Cookie Exchange Memories

Cookie Exchange Memories

Cookie Exchange Memories

By Donna Godfrey

We did this every year when I was a child. How I looked forward to this! My Grandma made Raisin filled cookies, my aunt often brought Mexican Wedding Cookies, Another Aunt brought a rolled cookie with date filling, my mom made old fashioned sand tarts that I helped decorate. A neighbor lady brought Peanut Butter Blossoms with a candy kiss on top....I remember Cherry Winks, Woopie Pies,Snickerdoodles,fruit cake drops....So Good! We kids would gather in another room with hot chocolate and cookies and a table of craft stuff to make a project for a nursing home. Usually my Aunt Emily was in charge of that...we made Candy Trains one year,candy wreaths another,cards both times....

The ladies would make crafts too....They decorated Sweetheart Soap to look like a basket and put pearl feet on them...wonder if they still make Sweetheart South...you could paint with gold model paint the decorations around the edge, I remember. I made a lot of these as a teen. They often made a toy to give someone....

Mennonite Traditions

You see as Mennonites we did not do Christmas Trees...way back than...Christmas was a time to be together with friends,neighbors and family. It was a time to give more than receive. I remember getting one toy and one piece of clothing from my parents...grandma made us something and than we always had a fruit basket from her...each grandchild...it was filled with Oranges from Florida,Tangerines,nuts and store bought candy...what a treat! From the Aunties we would get a snowflake cut out of netting,a box of raisins with money on it and a candy cane that had been decorated. And always a book. They had a wonderful tradition of getting us all a old book...2 I really remember...The Wide Wide World which I want so much but the price is too dear...mine was stolen....And my all time favorite book."The Shepherd of the Hills" by Harold Bell Wright. I had a assignment written on a index card with that one....I had to read it and tell Aunt Emily how I saw the Thread of Salvation in that one. It is there! One year they gave me a book called "The Little Mixer' by Lillian Nicholson Shearon..my Copy is 1945.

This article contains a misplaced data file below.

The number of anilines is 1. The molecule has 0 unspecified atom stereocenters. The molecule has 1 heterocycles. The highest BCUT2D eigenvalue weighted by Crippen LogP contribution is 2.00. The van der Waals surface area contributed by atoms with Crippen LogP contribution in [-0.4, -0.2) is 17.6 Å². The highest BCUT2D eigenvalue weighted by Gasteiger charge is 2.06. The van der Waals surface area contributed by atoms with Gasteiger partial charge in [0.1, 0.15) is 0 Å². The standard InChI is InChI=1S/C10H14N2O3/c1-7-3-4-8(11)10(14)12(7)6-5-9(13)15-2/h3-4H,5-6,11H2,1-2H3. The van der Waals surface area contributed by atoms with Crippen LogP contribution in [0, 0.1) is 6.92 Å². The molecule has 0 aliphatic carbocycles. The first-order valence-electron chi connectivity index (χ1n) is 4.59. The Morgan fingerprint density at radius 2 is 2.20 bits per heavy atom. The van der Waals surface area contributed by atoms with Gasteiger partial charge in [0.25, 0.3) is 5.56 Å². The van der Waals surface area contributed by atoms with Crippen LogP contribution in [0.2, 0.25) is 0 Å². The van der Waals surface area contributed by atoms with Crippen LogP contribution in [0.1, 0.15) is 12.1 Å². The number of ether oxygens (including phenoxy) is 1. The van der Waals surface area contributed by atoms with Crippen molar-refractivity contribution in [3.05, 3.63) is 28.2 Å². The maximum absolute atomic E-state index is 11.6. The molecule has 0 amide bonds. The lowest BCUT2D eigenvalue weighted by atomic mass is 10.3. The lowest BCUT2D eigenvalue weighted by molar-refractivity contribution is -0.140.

Gratitude at the Holidays